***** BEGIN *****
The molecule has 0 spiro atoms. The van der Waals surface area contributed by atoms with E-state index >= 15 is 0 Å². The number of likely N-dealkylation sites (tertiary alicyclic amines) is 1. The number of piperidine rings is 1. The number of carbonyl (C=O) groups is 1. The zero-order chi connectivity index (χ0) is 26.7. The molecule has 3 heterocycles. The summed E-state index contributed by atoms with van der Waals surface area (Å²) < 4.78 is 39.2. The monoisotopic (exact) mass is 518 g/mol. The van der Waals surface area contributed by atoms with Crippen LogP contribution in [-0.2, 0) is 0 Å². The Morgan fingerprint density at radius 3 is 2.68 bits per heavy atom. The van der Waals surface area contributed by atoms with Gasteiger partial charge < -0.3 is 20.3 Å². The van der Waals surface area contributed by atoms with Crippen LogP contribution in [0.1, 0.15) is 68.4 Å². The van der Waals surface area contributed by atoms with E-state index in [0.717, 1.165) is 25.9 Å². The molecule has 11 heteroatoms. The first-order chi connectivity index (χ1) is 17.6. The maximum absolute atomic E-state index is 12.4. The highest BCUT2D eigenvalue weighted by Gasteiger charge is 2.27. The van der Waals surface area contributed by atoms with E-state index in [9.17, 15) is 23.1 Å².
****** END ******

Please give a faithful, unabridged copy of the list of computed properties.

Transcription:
The molecule has 0 spiro atoms. The van der Waals surface area contributed by atoms with E-state index >= 15 is 0 Å². The number of likely N-dealkylation sites (tertiary alicyclic amines) is 1. The number of piperidine rings is 1. The number of carbonyl (C=O) groups is 1. The zero-order chi connectivity index (χ0) is 26.7. The molecule has 3 heterocycles. The summed E-state index contributed by atoms with van der Waals surface area (Å²) < 4.78 is 39.2. The monoisotopic (exact) mass is 518 g/mol. The van der Waals surface area contributed by atoms with Crippen LogP contribution in [-0.2, 0) is 0 Å². The Morgan fingerprint density at radius 3 is 2.68 bits per heavy atom. The van der Waals surface area contributed by atoms with Gasteiger partial charge < -0.3 is 20.3 Å². The van der Waals surface area contributed by atoms with Crippen LogP contribution in [0.1, 0.15) is 68.4 Å². The van der Waals surface area contributed by atoms with E-state index in [0.717, 1.165) is 25.9 Å². The molecule has 11 heteroatoms. The first-order chi connectivity index (χ1) is 17.6. The maximum absolute atomic E-state index is 12.4. The highest BCUT2D eigenvalue weighted by Gasteiger charge is 2.27. The van der Waals surface area contributed by atoms with E-state index in [9.17, 15) is 23.1 Å².